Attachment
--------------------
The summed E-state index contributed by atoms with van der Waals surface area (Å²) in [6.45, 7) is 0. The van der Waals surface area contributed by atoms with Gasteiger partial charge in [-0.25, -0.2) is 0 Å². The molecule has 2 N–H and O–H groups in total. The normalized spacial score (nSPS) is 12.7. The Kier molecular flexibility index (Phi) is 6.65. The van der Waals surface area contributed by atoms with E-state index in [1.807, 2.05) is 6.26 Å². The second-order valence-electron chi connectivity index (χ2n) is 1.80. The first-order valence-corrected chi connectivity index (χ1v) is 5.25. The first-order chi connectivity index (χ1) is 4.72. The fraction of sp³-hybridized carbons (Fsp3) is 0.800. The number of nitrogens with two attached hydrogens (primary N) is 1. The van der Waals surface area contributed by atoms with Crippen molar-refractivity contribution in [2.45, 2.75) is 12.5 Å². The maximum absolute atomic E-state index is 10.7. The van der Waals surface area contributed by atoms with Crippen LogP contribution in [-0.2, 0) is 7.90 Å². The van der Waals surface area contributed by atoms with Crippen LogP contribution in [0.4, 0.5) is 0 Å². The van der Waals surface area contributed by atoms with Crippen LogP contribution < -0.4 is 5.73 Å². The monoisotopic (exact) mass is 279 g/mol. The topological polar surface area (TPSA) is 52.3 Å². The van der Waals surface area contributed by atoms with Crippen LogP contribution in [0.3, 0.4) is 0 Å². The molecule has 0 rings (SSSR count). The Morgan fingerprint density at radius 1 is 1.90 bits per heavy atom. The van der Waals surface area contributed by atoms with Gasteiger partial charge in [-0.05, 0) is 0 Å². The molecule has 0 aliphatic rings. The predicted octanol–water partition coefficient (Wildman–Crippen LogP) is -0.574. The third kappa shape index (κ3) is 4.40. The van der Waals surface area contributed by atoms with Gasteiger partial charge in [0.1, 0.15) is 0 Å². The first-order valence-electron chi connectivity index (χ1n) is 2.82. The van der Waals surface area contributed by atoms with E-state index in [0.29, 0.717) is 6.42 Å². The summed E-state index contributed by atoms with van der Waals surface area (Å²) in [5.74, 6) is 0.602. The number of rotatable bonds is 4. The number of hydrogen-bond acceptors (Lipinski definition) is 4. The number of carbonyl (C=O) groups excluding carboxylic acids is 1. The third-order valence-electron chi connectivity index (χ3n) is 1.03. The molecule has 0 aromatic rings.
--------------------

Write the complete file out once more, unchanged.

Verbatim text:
The summed E-state index contributed by atoms with van der Waals surface area (Å²) in [6.45, 7) is 0. The van der Waals surface area contributed by atoms with Gasteiger partial charge in [-0.25, -0.2) is 0 Å². The molecule has 2 N–H and O–H groups in total. The normalized spacial score (nSPS) is 12.7. The Kier molecular flexibility index (Phi) is 6.65. The van der Waals surface area contributed by atoms with E-state index in [1.807, 2.05) is 6.26 Å². The second-order valence-electron chi connectivity index (χ2n) is 1.80. The first-order valence-corrected chi connectivity index (χ1v) is 5.25. The first-order chi connectivity index (χ1) is 4.72. The fraction of sp³-hybridized carbons (Fsp3) is 0.800. The number of nitrogens with two attached hydrogens (primary N) is 1. The van der Waals surface area contributed by atoms with Crippen molar-refractivity contribution in [2.45, 2.75) is 12.5 Å². The maximum absolute atomic E-state index is 10.7. The van der Waals surface area contributed by atoms with Crippen LogP contribution in [-0.2, 0) is 7.90 Å². The van der Waals surface area contributed by atoms with Crippen LogP contribution in [0.4, 0.5) is 0 Å². The van der Waals surface area contributed by atoms with Crippen LogP contribution < -0.4 is 5.73 Å². The monoisotopic (exact) mass is 279 g/mol. The topological polar surface area (TPSA) is 52.3 Å². The van der Waals surface area contributed by atoms with Crippen LogP contribution in [0.3, 0.4) is 0 Å². The molecule has 0 rings (SSSR count). The Morgan fingerprint density at radius 1 is 1.90 bits per heavy atom. The van der Waals surface area contributed by atoms with Gasteiger partial charge in [-0.05, 0) is 0 Å². The molecule has 0 aliphatic rings. The predicted octanol–water partition coefficient (Wildman–Crippen LogP) is -0.574. The third kappa shape index (κ3) is 4.40. The van der Waals surface area contributed by atoms with Gasteiger partial charge in [0.1, 0.15) is 0 Å². The first-order valence-electron chi connectivity index (χ1n) is 2.82. The van der Waals surface area contributed by atoms with E-state index in [0.29, 0.717) is 6.42 Å². The summed E-state index contributed by atoms with van der Waals surface area (Å²) in [5.74, 6) is 0.602. The number of rotatable bonds is 4. The number of hydrogen-bond acceptors (Lipinski definition) is 4. The number of carbonyl (C=O) groups excluding carboxylic acids is 1. The third-order valence-electron chi connectivity index (χ3n) is 1.03. The molecule has 0 aromatic rings.